Who will scavenge the flotsam from the Weinstein wreck?
Streaming services are eyeing the disgraced Weinstein Company’s valuable back catalogue
The King’s Speech
It seems tasteless to talk about money in the wake of the accusations still buzzing around Harvey Weinstein’s walking corpse. But business will continue and somebody, somewhere will see an opportunity in Weinstein’s spectacular downfall. Or will they?
Harvey and Bob Weinstein’s reputation was established in the early 1990s when, with their company Miramax, they helped revitalise independent film. They won Oscars with The Crying Game and Shakespeare in Love. They invented Quentin Tarantino. They brought foreign-language productions such as Tie Me Up! Tie Me Down! and Life is Beautiful to the United States.
The Weinstein Company, formed following a fall-out with corporate masters Walt Disney in 2005, has had an up-and-down history. Quentin rescued them with Inglourious Basterds in 2009. The King’s Speech won best picture a year later. The Artist triumphed again in 2012.
But pundits were asking questions about the company’s strength some time before the revelations about Harvey Weinstein emerged. In 2016 the Weinsteins – once famous for vigorous Oscar persuasion – could boast not a single mention among the nine films competing for best picture (The Irish Film Board got two). This year, their only nominated film was Garth Davis’s Lion. It won nothing.
The wind seems to be behind the streaming services such as Netflix and Amazon Prime. Those companies are now financing the films that Miramax would have financed in the 1990s (even if Netflix makes little effort to put them into cinemas).
Yet there are assets worth grasping. The Weinstein brand is dead. But bits of the business are still alive. The Economist reports that one Thomas Barrack, chairman of Colony Capital, a private-equity firm, is pumping an undisclosed sum of money into the firm.
Colony has history with the Weinsteins. In 2010, Barrack bought what remained of Miramax (named for the brothers’ parents) from Walt Disney. They have also put up millions to rescue the photographer Annie Liebowitz from bankruptcy.
Analysts believe that, even in a time of plummeting DVD sales, the Weinsteins’ back catalogue is the real prize. There is money to be made from Tarantino’s Inglourious Basterds and his Django Unchained. Streaming services will lay out the folding stuff to get their hands on The King’s Speech, Silver Linings Playbook or The Imitation Game.
Still, Colony does look to be buying its way into an unholy mess. Harvey has been fired from running the company and has given up his seat on the board. Bob is refuting his own accusation of sexual misconduct.
The new owners would, it is argued, be unable to develop sequels to films produced by Harvey or Bob without their consent. But Barrack is no fool. The Weinstein Company is carrying no debt and the online services are hungry for content.
“We are pleased to invest in The Weinstein Company and to help it move forward,” he said. “We will help return the company to its rightful iconic position in the independent film and television industry.”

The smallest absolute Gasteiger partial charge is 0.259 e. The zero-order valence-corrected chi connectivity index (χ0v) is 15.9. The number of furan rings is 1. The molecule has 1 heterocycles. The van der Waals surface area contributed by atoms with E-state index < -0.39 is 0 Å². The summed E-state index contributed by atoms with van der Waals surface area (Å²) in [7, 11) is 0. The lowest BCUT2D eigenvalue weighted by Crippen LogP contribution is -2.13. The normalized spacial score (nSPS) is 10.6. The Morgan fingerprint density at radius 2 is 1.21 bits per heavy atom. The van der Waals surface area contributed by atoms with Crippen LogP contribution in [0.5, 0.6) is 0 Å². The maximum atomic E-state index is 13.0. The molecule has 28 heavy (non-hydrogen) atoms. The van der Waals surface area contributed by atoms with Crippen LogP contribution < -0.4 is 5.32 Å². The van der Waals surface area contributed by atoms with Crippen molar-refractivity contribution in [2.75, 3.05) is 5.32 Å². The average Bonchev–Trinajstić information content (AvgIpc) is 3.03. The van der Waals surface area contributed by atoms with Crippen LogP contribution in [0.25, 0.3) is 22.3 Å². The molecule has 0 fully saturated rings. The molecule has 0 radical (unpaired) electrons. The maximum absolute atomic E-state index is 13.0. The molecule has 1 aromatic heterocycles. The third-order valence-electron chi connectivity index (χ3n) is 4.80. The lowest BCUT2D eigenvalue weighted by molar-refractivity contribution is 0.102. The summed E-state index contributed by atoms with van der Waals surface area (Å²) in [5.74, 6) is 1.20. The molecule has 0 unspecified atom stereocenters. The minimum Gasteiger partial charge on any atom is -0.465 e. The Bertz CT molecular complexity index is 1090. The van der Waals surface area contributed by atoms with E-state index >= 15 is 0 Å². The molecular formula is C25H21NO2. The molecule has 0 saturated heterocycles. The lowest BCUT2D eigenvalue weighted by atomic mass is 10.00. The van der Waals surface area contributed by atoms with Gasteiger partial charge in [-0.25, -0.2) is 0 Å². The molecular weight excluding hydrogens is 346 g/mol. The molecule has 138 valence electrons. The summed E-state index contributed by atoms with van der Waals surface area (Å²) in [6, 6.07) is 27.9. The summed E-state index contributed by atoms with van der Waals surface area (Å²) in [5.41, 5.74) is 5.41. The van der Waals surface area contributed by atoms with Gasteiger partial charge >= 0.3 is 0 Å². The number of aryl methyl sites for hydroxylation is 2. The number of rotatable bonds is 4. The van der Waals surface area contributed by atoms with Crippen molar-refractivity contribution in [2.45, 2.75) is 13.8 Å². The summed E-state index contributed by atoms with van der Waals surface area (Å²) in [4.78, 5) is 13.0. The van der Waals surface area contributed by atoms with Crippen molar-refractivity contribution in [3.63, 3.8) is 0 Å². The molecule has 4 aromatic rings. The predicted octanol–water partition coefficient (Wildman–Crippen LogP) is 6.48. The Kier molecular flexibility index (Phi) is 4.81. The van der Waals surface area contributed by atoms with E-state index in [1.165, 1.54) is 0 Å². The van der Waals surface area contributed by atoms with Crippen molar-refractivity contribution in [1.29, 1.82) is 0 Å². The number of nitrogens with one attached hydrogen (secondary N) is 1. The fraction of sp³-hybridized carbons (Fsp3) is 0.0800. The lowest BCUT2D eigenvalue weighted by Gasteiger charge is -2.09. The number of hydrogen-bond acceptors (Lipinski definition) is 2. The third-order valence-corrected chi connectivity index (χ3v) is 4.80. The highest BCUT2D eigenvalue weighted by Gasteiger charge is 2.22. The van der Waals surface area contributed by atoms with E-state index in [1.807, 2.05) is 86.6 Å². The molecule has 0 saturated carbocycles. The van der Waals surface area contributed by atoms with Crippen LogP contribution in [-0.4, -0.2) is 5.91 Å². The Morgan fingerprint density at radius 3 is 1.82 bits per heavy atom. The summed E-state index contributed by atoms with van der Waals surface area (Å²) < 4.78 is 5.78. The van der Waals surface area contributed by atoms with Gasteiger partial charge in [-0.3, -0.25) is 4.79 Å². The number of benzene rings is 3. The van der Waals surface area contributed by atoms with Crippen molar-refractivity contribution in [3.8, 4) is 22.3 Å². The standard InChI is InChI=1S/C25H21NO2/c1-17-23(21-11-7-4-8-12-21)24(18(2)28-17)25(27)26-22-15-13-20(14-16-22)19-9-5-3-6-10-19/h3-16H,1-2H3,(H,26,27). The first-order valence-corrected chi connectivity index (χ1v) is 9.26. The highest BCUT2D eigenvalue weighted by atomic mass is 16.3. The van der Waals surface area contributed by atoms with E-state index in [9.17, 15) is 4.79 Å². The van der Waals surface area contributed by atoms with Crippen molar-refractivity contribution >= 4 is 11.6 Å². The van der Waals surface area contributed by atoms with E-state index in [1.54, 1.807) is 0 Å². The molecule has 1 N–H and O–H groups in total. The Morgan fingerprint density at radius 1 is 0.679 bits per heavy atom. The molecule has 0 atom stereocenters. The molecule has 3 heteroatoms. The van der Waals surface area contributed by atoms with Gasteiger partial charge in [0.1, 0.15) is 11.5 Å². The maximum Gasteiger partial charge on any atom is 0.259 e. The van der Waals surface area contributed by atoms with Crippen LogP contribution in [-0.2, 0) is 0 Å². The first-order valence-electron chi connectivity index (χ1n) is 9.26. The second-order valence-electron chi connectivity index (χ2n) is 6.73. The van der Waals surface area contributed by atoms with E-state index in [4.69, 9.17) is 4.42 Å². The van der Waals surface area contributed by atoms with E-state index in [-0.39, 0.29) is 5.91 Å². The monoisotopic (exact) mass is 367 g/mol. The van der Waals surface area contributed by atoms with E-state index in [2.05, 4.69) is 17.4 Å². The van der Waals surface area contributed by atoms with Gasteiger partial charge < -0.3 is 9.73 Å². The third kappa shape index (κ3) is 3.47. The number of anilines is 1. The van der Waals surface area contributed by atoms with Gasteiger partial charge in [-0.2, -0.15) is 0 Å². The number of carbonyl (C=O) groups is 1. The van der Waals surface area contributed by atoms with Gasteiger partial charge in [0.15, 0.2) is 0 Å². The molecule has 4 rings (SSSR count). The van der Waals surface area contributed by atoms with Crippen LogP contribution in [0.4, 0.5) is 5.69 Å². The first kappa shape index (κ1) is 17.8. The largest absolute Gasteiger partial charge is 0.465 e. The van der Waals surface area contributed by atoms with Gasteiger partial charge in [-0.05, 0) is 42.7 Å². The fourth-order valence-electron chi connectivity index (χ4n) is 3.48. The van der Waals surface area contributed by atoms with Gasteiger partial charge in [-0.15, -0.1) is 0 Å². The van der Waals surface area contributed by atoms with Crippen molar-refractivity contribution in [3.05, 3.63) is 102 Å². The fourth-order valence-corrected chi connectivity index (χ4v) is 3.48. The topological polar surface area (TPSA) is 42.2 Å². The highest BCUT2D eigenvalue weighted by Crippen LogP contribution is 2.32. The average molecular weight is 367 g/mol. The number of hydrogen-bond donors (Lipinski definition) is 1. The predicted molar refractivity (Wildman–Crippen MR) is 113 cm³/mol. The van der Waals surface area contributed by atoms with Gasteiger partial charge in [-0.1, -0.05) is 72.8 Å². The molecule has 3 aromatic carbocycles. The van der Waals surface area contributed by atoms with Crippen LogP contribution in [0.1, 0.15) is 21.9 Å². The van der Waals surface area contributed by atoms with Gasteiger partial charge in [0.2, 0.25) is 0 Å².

To satisfy that last promise the Weinstein Company (or whatever it comes to be called) will have to deliver new content worth savouring. The forthcoming slate is not exactly brimming with potential box-office or critical smashes.
One possible exception is the imminent Paddington 2. The first film based on the stories by Michael Bond surprised everyone with its delightful tone and commercial appeal in 2014. The Weinstein Company was not involved in its production, but it acquired the US distribution rights and parlayed the family film into one of its biggest hits.
The bad news is that Heyday Films, Paddington 2’s producer, is reportedly doing everything possible to sever links with the Weinstein Company. A “source” from Heyday, which also produced Harry Potter, explained: “It is deeply frustrating that a film made with such love and care and a character of such positive and generous spirit might, in some way, be tarnished with the brush of these horrific, wholly unacceptable, acts.”
Awards sites have noted that the Weinsteins’ The Current War, about the battle between Thomas Edison and George Westinghouse to electrify America, has been pushed back from Oscar season to some time in 2018. It can’t have helped awards prospects that Benedict Cumberbatch, who plays Edison, was so vociferous in his denunciation of Weinstein. “I am utterly disgusted by the continuing revelations of Harvey Weinstein’s horrifying and unforgivable actions,” he said.
But, in truth, having received lukewarm reviews at the Toronto Film Festival, The Current War looked like a goner at the Oscars even before the revelations broke.
More promising is Garth Davis’s Mary Magdelene. Also kicked back a few months, the picture stars Rooney Mara as the historically misused follower of Jesus. Joaquin Phoenix and Chiwetel Ejiofor offer support in a film that, still unseen, has critics interested.
All this is, however, flotsam from the Weinstein wreck. Any new overlords will be forced to wrestle with the same dilemmas that are troubling movie giants formed in the early part of the last century. How do we get the kids back in the cinema?
They’ll turn out for superheroes or Star Wars. It remains to be seen if they will ever again turn out for the sort of films that built Miramax.